If you haven’t yet studied how the new tax law may affect your manufacturing business, it’s probably time to do so. The Tax Cuts and Jobs Act, which passed in December 2017, includes many tax law changes that take effect in 2018 and will affect your tax returns when you file in 2019.
The Tax Cuts and Jobs Act changed the way taxes are calculated for most taxpayers.
Tax rates and brackets were changed, business expense deductions were revised, the standard deduction was increased, personal exemptions were removed, the child tax credit was increased, and other deductions were limited or discontinued. Therefore, you may need to raise or lower the amount when you make your quarterly estimated tax payments during the year.
Visit IRS.gov/taxreform regularly for tax reform updates. You can find details and the latest resources at Tax Reform Provisions that Affect Businesses.
The following information highlights important changes to the new tax law, most of which will impact your manufacturing business.
New or Revised Deductions for Businesses
The Tax Cuts and Jobs Act includes the following new or revised business deductions:
- Adds a new deduction for qualified business income (QBI) from a qualified trade or business operated directly or through a pass-through entity. For more information, see FAQs on the Deduction for Qualified Business Income.
- Eliminates deductions for meal and entertainment expenses. Under the new law, taxpayers can continue to deduct 50% of the cost if business was discussed (whether it’s an internal meeting or client-based meeting) or if it was a business trip-related meal.
- Allows business taxpayers who make business-related payments to charities or government entities for which the taxpayers receive state or local tax credits can generally deduct the payments as business expenses.
- Disallows certain fines and penalties paid to a government for violation of the law.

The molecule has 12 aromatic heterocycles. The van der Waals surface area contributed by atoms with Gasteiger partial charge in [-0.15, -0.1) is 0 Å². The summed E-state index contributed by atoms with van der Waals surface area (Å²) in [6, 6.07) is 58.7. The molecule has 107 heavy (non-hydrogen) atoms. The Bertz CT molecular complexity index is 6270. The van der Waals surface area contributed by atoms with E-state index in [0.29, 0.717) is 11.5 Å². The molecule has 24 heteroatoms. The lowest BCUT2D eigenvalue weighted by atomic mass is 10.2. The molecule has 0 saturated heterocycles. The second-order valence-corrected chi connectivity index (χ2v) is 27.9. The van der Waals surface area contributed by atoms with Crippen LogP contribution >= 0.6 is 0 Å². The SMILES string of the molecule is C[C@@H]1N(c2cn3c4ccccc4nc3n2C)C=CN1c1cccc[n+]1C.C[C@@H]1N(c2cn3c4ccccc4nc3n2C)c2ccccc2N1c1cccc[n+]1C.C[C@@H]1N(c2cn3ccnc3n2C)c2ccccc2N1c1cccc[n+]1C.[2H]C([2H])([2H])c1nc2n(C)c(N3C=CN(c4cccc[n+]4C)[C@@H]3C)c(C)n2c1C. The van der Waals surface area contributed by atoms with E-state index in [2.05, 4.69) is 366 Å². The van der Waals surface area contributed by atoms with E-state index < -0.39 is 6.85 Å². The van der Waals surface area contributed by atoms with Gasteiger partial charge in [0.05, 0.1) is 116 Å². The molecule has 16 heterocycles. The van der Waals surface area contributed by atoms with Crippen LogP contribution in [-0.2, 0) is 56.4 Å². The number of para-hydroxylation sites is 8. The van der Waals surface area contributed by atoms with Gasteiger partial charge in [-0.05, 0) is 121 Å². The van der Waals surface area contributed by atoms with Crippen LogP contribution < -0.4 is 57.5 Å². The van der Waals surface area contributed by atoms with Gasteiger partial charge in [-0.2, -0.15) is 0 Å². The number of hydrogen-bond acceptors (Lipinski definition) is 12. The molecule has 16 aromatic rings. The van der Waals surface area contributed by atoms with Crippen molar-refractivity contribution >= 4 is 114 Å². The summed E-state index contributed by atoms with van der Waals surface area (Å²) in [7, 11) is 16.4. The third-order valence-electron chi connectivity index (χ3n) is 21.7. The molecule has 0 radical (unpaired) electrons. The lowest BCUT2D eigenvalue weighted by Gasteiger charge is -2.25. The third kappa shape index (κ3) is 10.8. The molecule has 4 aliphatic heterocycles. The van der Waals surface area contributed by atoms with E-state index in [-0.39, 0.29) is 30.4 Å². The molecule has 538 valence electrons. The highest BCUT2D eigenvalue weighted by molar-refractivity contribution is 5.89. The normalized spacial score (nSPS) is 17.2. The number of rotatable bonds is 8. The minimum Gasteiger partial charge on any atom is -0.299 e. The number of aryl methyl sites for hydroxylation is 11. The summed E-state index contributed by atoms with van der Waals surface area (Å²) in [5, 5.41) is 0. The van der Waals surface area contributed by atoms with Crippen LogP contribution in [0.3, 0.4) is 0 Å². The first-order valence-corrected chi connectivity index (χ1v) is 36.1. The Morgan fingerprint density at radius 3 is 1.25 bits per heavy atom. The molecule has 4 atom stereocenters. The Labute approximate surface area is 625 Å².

- Disallows certain payments made in sexual harassment or sexual abuse cases.
- The business expense deduction is available to any taxpayer, whether doing business as a sole proprietor, partnership or corporation, as long as the payment qualifies as an ordinary and necessary business expense.
Changes to fringe benefit deductions
The following important changes to fringe benefit deductions can affect not only your business’ bottom line but also your employees’ deductions:
- Transportation fringe benefits
- Bicycle commuting reimbursements
- Moving expenses
- Achievement awards
Changes to depreciation and expensing for businesses
Changes to some of the laws regarding depreciation and expensing can affect your business’ tax situation, for example:
- Businesses can immediately expense more under the new law.
- A temporary increase to the first-year bonus depreciation percentage from 50% to 100% for certain business assets.
- Changes to depreciation limits for luxury cars and personal use property.
- Shorter recovery period for certain farm property.
- Applicable recovery period for real property.
- Use of alternative depreciation system for farming businesses.
Details on these changes can be found in FS-2018-9, New rules and limitations for depreciation and expensing under the Tax Cuts and Jobs Act.
New and revised tax credits for businesses
- The new tax law provides a new employer credit for paid family leave and medical leave, which is a percentage of the amount of wages paid to a qualifying employee while on family and medical leave for up to 12 weeks per taxable year. For more information, see the Frequently Asked Questions about the Employer Credit for Paid Family and Medical Leave and Notice 2018-71.
- The new tax law repeals the 10 percent rehabilitation tax credit for buildings placed in service before 1936, while it keeps the 20 percent credit for expenses to rehabilitate a certified historic structure.
Accounting methods for small businesses
The Tax Cuts and Jobs Act allows small business taxpayers with average annual gross receipts of $25 million or less in the prior three-year period to use the cash method of accounting.
The law increases the number of small businesses eligible to use the cash method of accounting and also exempts those small businesses from certain accounting rules for inventories, cost capitalization, and long-term contracts. As a result, more small businesses are allowed to change to the cash method of accounting starting after Dec. 31, 2017.
Impact on the R&D Tax Credit
It's important to note that the new law not only preserved the Research and Development Tax Credit, but it actually enhanced the value of qualified activities. With the maximum corporate tax rate now at 21% instead of 35%, the reduced credit now equals 79% instead of 65% of the research credit (100% less 21% versus 100% less 35%).
Interested in learning more about how taxes affect your manufacturing business, or how to offset them with the R&D tax credit? Contact our team and we'll be happy to help!